Monday, December 6, 2010

The Rolls Have It

What was the last thing you made? What materials did you use? Is there something you want to make, but you need to clear some time for it?

The last thing I made from scratch was Thanksgiving Dinner, the centerpiece of which are always my yeast rolls.

Flour, yeast, salt, sugar, butter, eggs & milk.

I have been fiddling with yeast for the life of my marriage. The first time I ever worked with it I could have used the loaves I made as doorstops. To impatient to read the directions, I forgot the let them rise.

Now, almost 30 years later, this is one thing I can say for certain that I know how to do.

It is rote now, how I (sort of) measure the sugar, combining it with a teaspoon of salt measured in the palm of my hand. Add the butter, get the yeast going, watching as it bubbles and forms a sponge on top. I use the same measuring cups, the sifter I have used for years, and the first batch always, always, rises in an Italian pottery bowl with a donkey painted in the center that was a wedding gift to my parents.

Ina Garten would not like watching me as I pour the loose dough onto my Silpat, sifting bread flour over it as it oozes, just a little. Surely, she would say, don't you need a little more flour, so the dough forms a soft ball? Trust me, Ina, this I know.

I can still hear the directions for that first failed batch out of Redbook all those years ago whispering in my head: Add just enough flour to keep the dough from sticking. That's the secret, I think, what makes my rolls lighter than most I've tasted, less dense. I move my palms over the warm mass, losing myself for just a few minutes out of my busy holiday day, and though I can not describe exactly when I know to stop (don't knead for too long), by feel I can tell the rolls will be perfect.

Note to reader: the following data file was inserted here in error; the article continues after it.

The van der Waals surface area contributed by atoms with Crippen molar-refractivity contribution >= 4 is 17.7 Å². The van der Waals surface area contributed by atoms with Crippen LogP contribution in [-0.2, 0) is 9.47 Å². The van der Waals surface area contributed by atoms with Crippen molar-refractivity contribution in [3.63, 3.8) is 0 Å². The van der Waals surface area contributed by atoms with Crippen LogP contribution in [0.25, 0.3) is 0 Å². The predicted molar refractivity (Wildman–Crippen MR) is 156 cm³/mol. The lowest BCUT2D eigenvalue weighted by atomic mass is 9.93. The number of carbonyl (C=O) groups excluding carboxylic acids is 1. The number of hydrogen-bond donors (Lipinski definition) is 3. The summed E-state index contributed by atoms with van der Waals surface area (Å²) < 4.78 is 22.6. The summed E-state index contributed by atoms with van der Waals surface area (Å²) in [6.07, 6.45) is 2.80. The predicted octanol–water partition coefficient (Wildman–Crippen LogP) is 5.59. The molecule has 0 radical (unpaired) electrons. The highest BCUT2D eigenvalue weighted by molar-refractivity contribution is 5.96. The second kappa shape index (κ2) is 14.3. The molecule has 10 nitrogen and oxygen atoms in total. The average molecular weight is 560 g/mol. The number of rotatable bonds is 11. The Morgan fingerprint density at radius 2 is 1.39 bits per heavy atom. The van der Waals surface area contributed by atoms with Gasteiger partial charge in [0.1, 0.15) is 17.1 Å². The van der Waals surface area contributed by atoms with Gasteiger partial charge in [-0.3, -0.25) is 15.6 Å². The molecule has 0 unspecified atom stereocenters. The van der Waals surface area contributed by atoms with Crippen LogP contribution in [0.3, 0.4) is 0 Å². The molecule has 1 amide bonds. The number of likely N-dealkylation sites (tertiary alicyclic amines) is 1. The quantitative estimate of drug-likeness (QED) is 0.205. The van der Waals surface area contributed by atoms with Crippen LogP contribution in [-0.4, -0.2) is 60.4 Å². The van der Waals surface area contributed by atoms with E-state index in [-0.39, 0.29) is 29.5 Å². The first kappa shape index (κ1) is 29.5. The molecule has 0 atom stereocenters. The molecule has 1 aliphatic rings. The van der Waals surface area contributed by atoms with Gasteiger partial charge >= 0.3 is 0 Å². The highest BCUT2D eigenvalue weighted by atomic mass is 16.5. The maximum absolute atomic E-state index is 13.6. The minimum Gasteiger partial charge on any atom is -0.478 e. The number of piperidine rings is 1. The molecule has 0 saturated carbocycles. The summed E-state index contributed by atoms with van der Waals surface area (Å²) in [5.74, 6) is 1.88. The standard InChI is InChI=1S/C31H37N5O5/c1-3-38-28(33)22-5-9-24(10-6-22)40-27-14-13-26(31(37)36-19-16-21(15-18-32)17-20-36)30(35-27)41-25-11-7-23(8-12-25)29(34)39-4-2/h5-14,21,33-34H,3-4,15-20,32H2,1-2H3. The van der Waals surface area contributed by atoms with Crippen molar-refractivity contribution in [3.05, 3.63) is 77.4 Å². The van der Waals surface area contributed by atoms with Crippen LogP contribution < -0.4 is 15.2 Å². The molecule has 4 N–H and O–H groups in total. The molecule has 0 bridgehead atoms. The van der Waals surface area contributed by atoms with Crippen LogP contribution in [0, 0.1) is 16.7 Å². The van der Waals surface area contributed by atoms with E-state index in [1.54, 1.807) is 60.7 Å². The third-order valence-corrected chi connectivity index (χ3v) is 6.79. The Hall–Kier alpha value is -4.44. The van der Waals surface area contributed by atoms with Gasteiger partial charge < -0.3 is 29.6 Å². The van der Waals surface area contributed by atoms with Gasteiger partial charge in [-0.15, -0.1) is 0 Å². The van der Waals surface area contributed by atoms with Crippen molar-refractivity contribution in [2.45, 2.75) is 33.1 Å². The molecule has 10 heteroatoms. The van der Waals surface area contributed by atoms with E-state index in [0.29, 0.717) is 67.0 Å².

The recipe came from my mother, who got it from her mother. I can barely read the  recipe my mother wrote down, the card long-smudged by scaulded milk, bits of yeast, butter stains. It is a treasure.
I passed the recipe onto my daughter, and her own first attempts last year didn't work, this year the aroma of yeast, flour and butter filled her little NYC kitchen, the rolls rose, baking a golden brown just like mine (almost). I am so proud of passing this tradition on, though I am not ready to give up making them just yet.

Though making the rolls each year for my family and friends is calming, there have been times when I spat at my children for trying to sneak the last piece of dough from the counter — (I had too many to make and no time to do it and so much more to do that I was about to go CRAZY for saying I would make rolls for every teacher and assistant and neighbor and party and friend.) I remember their eyes wide as they peered over the counter... just a little bite, please? No! There was NOT enough to share. They would have to wait until Christmas Day to get a bite of their own.

We used to leave Santa rolls instead of cookies, and each Christmas morning, only crumbs remained, and I felt finally satisfied, knowing I was able to give something so special back to Santa, who had always given so much to me.

Several years ago I stopped making so many, selfishly reining in my roll frenzy,  trying to return it to a sacred ritual, unwilling anymore to lose the magic of roll-making, in the middle of the muddle of making too many.

Now I make them, freeing my mind to think about other things as I bake. The calm of the morning, the hum of Christmas music, my grown children, finally home, sleeping just above me.

On Thanksgiving, my mother rolled and cut the dough into the foldover kind my father likes. Just as she pinched the last roll tight, I took the small sliver of leftover dough from her and handed it to my son, who popped it right into his mouth. Finally, he didn't have to share with anyone.

What do I wish I could make but there is no time for it? I wouldn't make more rolls, but I wish I could make time, just for the sake of having a little more quiet.